I prefer the wide sweeping story arcs of Seasons Three and Four, but I must admit that this season is one of the best.  The Angel / Spike relationship is a wonderful way to shakeup the series chemistry.  Boreanaz and Marsters work so well off each other it’s really a shame we didn’t get to see more with these two.  The season also meets my requirement of the best seasons having meaningful deaths, and oh boy does this one have it in spades.  Before the end we’ve lost many of the characters who made this world so interesting to watch.  As the series has done since the end of Season Two, it leaves us on a cliffhanger that would make a great opening for a Buffy / Angel movie.

The End???

Into the Blue

by Alan Rapp on September 30, 2005

in Movie Reviews 

  • Title: Into the Blue
  • IMDb: link

Into the BlueWhat can you say about a movie that strives to meet your low expectations? Into the Blue is not really a bad film, just a mediocre one. Stop me if you’ve heard this before, a group of mostly honest people find something valuable, but to get it they will have to bend or break the law.  As the pressure mounts the group begins to fracture with distrust, but in the end everything will turn out swell and we’ll have all learned a moral lesson.  If you haven’t seen that movie, I dunno, like a hundred zillion times then you’re in luck, because here’s your film. And hey, Jessica Alba spends almost twenty minutes in a bikini.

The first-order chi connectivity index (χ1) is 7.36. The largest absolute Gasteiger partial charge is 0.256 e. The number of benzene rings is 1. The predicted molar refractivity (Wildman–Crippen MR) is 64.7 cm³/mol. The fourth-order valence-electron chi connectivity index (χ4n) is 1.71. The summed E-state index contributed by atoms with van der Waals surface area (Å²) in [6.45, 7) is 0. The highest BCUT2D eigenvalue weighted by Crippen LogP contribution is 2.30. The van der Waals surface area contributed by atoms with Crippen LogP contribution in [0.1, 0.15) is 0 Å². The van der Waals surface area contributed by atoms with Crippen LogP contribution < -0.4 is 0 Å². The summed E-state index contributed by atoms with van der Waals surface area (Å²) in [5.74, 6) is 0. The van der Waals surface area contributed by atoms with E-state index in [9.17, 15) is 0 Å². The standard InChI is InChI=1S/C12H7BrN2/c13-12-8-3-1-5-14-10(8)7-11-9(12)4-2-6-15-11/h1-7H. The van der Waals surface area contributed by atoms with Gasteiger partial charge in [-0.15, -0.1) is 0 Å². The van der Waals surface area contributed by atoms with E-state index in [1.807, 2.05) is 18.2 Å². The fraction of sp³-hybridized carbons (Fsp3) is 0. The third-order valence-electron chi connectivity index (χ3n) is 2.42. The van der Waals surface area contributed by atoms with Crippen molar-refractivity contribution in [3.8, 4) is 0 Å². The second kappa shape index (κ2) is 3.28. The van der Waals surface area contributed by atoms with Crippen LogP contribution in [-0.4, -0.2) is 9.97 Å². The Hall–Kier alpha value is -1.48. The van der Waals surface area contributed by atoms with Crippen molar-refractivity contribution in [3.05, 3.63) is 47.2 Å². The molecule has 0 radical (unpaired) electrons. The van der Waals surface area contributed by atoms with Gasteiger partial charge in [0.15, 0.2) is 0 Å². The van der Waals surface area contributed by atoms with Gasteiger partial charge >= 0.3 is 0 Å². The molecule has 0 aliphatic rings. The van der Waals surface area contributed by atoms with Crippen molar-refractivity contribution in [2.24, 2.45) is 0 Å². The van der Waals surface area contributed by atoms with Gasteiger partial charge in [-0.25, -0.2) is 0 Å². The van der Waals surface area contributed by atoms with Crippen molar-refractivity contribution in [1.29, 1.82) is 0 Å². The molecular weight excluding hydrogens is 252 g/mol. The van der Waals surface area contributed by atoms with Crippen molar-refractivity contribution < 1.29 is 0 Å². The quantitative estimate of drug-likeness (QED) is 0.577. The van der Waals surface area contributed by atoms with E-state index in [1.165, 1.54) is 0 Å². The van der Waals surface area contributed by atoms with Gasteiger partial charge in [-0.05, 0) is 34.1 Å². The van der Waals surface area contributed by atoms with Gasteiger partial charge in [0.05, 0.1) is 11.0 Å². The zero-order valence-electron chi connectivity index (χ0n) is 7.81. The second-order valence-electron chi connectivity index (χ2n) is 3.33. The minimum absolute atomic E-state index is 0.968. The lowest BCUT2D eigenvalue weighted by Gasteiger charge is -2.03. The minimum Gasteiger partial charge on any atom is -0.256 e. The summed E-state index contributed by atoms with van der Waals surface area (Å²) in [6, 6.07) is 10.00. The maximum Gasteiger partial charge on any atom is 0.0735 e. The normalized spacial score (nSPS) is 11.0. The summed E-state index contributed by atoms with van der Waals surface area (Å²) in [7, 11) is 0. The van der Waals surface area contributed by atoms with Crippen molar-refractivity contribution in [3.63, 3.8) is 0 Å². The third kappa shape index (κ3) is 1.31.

Sam (Jessica Alba) and her beach-bum boy-toy Jared (Paul Walker) live somewhere on beautiful beaches of what appears to be the Bahamas making a living in various tourist attractions while hoping that one day they might find some buried treasure in the deep of the ocean. Old friend Bryce (Scott Caan ) shows up with his new lady Amanda (Ashley Scott) and they go out for a boat ride and low and behold they stumble onto something.

[click to continue…]